No matter how you kill bugs, there is one bug that the Northeastern United States Health officials ask you to immediately take care of: the spotted lampane.
Although it looks like a pretty colorful moth, it is actually an invasive species. It can cause havoc on trees and plants, which can lead to millions of dollars of damage.
The spotted lanternfly is a Chinese native, and George Hamilton (Rutgers University's department chair in entomology) believes that they arrived in America via a crate from China. These invasive insects, which are actually leafhoppers and not fly, were first discovered in Pennsylvania 10 years ago. They can now be found throughout the northeastern and mid-Atlantic from New York City's five boroughs to Indiana.
Because they are difficult to spot, they may have spread quickly. They can hide on packages and cars, and have become so widespread that New Jersey and other nearby states have issued quarantine orders asking people to inspect their cars before they travel. There are currently 34 counties in Pennsylvania under quarantine.
Hamilton said that they are "very good hitchhikers." "Most people don’t know they have them until the adult form is out."
The good news is that the insects can't hurt humans or pets. They can cause severe damage to plants, and have been known to eat over 70 types of trees and other plants.
The damage does not stop there. Amy Korman, Penn State Extension's horticulture educator, said that "what goes in must go out."
Honeydew is a sticky substance that spotted lanternflies produce. It's very sugary. This sticky substance is a mold substrate and can cause plants to die if it gets on them. This mold can be found in backyards or decks, and attracts many other insects.
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It seems fragile to me. Korman stated that it has been so successful in overtaking our landscapes. It's almost like the Pandora's box for problems.
The file photo of a spotted lanternfly in a Kutztown vineyard, Pennsylvania on September 19, 2019 is shown here. Officials from Rhode Island say that the insect, which can damage native trees and crops, was recently found in the state on Friday, August 6, 2021.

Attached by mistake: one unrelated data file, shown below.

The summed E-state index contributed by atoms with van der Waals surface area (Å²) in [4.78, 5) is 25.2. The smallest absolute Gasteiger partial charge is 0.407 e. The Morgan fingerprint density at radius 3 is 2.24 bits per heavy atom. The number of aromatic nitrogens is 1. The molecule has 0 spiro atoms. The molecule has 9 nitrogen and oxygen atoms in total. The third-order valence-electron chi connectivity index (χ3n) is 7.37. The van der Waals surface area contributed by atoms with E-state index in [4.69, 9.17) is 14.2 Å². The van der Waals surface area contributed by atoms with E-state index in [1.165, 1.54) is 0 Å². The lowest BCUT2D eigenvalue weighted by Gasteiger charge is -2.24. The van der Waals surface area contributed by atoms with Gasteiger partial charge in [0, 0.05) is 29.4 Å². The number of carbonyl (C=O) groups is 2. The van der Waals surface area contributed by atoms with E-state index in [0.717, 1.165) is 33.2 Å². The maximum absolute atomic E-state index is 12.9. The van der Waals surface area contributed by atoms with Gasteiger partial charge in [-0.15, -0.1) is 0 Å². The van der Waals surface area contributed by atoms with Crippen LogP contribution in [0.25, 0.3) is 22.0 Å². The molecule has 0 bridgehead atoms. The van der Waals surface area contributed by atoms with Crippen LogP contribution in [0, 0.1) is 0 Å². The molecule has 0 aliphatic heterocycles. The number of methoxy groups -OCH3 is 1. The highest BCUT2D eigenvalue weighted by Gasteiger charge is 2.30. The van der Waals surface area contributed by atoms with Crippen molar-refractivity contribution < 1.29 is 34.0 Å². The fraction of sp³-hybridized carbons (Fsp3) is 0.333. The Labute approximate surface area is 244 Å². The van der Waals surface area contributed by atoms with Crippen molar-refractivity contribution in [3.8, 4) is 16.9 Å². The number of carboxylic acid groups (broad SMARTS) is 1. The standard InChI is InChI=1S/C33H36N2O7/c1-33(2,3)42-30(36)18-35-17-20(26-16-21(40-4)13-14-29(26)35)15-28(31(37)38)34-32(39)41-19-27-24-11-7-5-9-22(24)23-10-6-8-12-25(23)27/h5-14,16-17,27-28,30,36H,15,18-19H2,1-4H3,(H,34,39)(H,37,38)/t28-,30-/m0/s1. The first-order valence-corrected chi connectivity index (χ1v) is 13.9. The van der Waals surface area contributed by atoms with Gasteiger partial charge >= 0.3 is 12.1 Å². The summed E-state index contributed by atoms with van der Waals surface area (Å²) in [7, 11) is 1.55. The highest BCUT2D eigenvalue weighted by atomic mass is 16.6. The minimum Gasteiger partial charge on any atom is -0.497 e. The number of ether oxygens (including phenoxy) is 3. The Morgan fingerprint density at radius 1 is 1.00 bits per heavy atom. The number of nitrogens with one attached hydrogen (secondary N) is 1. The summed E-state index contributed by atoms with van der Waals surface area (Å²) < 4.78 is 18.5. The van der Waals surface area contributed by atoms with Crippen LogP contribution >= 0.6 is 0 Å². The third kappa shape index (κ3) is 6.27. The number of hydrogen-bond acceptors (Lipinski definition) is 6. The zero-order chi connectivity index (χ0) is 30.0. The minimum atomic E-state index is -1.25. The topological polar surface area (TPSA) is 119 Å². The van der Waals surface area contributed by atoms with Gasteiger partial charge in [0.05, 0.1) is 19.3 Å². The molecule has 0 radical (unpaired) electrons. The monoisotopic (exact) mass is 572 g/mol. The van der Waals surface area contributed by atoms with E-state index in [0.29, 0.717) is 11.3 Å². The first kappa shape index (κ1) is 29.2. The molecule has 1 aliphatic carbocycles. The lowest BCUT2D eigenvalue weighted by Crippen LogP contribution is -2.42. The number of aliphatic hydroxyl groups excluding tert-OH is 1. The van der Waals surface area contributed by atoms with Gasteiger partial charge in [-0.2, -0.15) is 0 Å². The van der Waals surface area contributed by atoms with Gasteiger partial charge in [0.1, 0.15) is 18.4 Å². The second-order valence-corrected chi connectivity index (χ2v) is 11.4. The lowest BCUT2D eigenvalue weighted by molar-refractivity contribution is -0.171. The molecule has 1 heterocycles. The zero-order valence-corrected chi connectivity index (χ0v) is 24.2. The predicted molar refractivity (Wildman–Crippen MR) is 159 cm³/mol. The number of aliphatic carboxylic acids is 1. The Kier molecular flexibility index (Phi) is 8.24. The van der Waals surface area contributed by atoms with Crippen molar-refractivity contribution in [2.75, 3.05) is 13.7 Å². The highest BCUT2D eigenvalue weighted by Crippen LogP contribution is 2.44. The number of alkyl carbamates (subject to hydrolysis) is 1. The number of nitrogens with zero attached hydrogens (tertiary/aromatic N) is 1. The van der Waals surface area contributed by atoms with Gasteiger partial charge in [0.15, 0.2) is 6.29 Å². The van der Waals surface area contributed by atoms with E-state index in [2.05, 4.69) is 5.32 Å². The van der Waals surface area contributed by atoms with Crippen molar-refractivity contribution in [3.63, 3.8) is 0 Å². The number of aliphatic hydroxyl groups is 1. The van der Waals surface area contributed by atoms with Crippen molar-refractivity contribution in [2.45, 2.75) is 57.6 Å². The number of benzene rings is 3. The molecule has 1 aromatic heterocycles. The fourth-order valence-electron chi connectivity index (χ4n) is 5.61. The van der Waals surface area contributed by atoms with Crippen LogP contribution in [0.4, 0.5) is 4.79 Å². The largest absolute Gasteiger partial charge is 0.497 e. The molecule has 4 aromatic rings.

According to the Philadelphia Inquirer, they have destroyed vineyards across Pennsylvania. The College of Agricultural Sciences at Penn State found that if this species isn’t controlled, it could cause a minimum of a $324million economic hit to the state and the loss of approximately 2,800 jobs. The worst case scenario would result in a loss of $554 million and nearly 5,000 jobs.
According to the study, current damage from spotted lanternflys is $50.1 million annually with 484 job losses.
Korman stated that this insect could be a major economic burden. We are still trying to find ways to manage this pest. "We have not yet figured out how to manage the insect populations.
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Although the state impacted by the spotted lampan fly have different ways of handling the population, they all share the same goal.
Hamilton stated, "First thing you should be doing is to kill it."
Hamilton suggested that if you aren't up for killing a spotted lampanfly, taking a photo of it is a better option than having to kill it. You can report it to the state's department or agriculture. Residents of Ohio can complete a form.
The control of the population can also be achieved by destroying eggs and scrapping them.
Korman stated, "The only good ones"
There are many ways to kill them. You can also kill them with extreme heat or cold.
Korman said that she has heard of many ways people have dealt with the insects. These include detergents, alcohol, and even kerosene.
Sometimes you just have to smile. It''s almost like you invented that recipe and thought it would work. She said. "I am always wondering what the next great home remedy will look like."
Follow Jordan Mendoza @jord_mendoza
This article was originally published on USA TODAY. See a spotted lanternfly living in PA, NY, and OH. It is best to kill it immediately.